A poor antioxidant defense status can promote the generation of free radicals, which have been reported to be positively correlated with blood homocysteine (Hcy) levels [5,6]. Elevated Hcy concentration is thought to be a risk factor for CVD and may accelerate the progression and the initial incidence of arteriosclerosis via free radical generation [7]. In addition to antioxidant intake and defense status, dietary folate, vitamin B6 and vitamin B12 intake, gender and age can impact blood Hcy levels [8,9,10]. Multiple lifestyle behaviors also influence chronic disease development. Studies have shown that lower serum antioxidants levels are present in smokers compared to non-smokers [11,12]. Alcohol consumption is high in Russian population and low levels of antioxidants have been found in chronic drinkers and evidence suggests an inverse relationship between antioxidant status and CVD [13].
Data from the Moscow Behavioral Risk Factor Survey (2000–2001) indicated the mean fruit and vegetable intake in men and women in Moscow was much lower (190 g/day) than the World Health Organization’s recommended 400 g/day [14,15]. The World Health Survey (2002–2003) data indicated that approximately 80% of Russians consumed lower than the WHO recommended levels [16]. Using data from the Health in Times of Transition data set (2010), Goryakin et al. reported that only 42.7% of Russia adults consumed fruits and vegetables daily or several times weekly [17]. Together, these data strongly suggest that Russian adults consume far below the World Health Organization (WHO)’s recommendation for fruits and vegetable intake. This lower than recommended intake would likely lead to lower intake of vitamins, minerals and phytonutrients, which could lead to higher risks for chronic diseases such as CVD [18]. Therefore, promoting healthy dietary and lifestyles behaviors, and supplementing for deficiencies becomes a critical approach in preventing chronic disease development.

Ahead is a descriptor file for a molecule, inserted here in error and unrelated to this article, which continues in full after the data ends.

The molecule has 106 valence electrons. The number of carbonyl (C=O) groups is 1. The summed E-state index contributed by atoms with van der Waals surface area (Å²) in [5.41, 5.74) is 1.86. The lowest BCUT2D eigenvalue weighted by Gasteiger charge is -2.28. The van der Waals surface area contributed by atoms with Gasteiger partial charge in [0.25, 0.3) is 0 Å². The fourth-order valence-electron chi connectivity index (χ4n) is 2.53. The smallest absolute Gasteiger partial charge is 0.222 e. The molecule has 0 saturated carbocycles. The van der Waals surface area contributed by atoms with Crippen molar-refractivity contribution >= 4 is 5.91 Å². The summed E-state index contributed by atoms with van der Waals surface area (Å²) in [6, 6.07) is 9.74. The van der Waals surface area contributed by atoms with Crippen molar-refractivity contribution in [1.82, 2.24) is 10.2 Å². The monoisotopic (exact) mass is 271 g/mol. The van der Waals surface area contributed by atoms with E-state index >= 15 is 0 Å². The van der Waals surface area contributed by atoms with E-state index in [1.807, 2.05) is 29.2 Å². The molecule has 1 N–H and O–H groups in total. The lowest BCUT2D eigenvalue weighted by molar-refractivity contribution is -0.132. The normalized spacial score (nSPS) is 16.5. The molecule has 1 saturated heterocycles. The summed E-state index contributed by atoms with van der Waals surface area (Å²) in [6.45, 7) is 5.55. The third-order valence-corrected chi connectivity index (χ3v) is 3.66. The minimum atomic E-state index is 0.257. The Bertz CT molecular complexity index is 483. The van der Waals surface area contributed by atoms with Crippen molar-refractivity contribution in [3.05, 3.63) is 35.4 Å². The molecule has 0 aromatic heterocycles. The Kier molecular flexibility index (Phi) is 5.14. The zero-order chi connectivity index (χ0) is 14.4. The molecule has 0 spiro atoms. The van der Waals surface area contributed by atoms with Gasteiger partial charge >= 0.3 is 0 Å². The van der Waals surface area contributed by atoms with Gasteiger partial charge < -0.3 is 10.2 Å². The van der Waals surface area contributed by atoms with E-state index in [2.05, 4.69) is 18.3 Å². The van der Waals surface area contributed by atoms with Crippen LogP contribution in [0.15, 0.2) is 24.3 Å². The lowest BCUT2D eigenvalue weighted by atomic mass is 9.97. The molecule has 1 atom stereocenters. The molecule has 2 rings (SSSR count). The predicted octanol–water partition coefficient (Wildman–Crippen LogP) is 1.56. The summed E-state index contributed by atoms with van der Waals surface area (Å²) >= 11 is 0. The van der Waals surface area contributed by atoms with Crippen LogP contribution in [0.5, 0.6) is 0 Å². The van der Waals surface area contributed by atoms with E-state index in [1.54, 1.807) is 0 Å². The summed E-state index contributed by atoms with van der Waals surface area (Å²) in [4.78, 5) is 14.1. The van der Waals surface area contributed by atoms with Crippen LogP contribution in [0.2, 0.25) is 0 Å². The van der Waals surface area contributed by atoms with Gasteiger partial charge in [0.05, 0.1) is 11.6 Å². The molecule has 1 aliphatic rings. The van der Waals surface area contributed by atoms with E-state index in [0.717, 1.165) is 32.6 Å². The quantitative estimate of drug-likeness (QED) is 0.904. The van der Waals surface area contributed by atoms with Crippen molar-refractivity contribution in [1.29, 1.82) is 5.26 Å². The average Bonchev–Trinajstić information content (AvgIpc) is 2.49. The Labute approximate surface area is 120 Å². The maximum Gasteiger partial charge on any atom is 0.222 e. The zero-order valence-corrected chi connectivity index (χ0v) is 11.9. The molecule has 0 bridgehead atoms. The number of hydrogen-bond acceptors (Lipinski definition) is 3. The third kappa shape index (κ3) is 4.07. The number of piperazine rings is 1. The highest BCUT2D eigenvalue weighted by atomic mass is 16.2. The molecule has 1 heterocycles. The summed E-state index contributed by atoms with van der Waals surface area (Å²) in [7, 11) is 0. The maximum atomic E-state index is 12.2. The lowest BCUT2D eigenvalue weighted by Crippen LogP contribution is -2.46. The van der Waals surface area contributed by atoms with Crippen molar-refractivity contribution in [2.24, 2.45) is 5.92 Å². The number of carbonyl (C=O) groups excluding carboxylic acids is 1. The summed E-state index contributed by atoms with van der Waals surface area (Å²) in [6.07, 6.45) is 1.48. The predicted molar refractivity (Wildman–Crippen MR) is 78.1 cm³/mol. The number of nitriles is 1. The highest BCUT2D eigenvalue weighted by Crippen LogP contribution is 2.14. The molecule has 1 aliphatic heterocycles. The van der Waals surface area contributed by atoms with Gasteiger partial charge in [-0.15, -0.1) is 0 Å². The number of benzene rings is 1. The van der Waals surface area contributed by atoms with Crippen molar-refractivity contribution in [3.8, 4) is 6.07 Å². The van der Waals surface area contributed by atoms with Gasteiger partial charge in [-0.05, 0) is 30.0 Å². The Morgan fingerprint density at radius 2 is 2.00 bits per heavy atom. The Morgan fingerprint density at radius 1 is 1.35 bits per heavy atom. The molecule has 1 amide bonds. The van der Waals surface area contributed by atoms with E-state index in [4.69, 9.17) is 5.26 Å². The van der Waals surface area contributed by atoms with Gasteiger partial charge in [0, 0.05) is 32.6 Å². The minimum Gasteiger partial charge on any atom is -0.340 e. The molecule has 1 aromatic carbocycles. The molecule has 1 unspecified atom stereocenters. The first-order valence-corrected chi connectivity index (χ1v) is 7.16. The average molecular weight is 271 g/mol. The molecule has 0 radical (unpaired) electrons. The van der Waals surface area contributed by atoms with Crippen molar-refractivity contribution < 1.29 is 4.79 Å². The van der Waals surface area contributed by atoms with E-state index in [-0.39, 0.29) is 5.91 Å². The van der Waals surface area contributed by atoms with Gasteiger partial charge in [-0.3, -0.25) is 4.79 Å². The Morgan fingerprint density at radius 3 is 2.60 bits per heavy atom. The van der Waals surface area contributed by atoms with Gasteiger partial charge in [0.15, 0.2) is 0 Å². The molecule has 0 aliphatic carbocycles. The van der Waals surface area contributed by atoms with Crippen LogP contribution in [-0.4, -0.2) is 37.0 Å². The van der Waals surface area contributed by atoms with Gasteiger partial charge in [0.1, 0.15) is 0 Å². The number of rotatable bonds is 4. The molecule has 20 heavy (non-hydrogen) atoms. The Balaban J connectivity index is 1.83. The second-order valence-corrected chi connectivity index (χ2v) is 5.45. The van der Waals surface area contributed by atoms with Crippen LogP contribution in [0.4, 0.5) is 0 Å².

In this clinical study, we examined whether a multivitamin, multimineral and phytonutrient product could improve the nutritional status and reduce biomarkers of heart health risk in a Russian population with low fruit and vegetable intake. The primary outcome of the study was to evaluate the effect of a multivitamin, multimineral and phytonutrient (VMP) product on nutrient status and biomarkers of heart health risk factors; and secondary outcome was to test the safety and tolerability of a VMP product.

2. Materials and Methods

2.1. Study Population and Design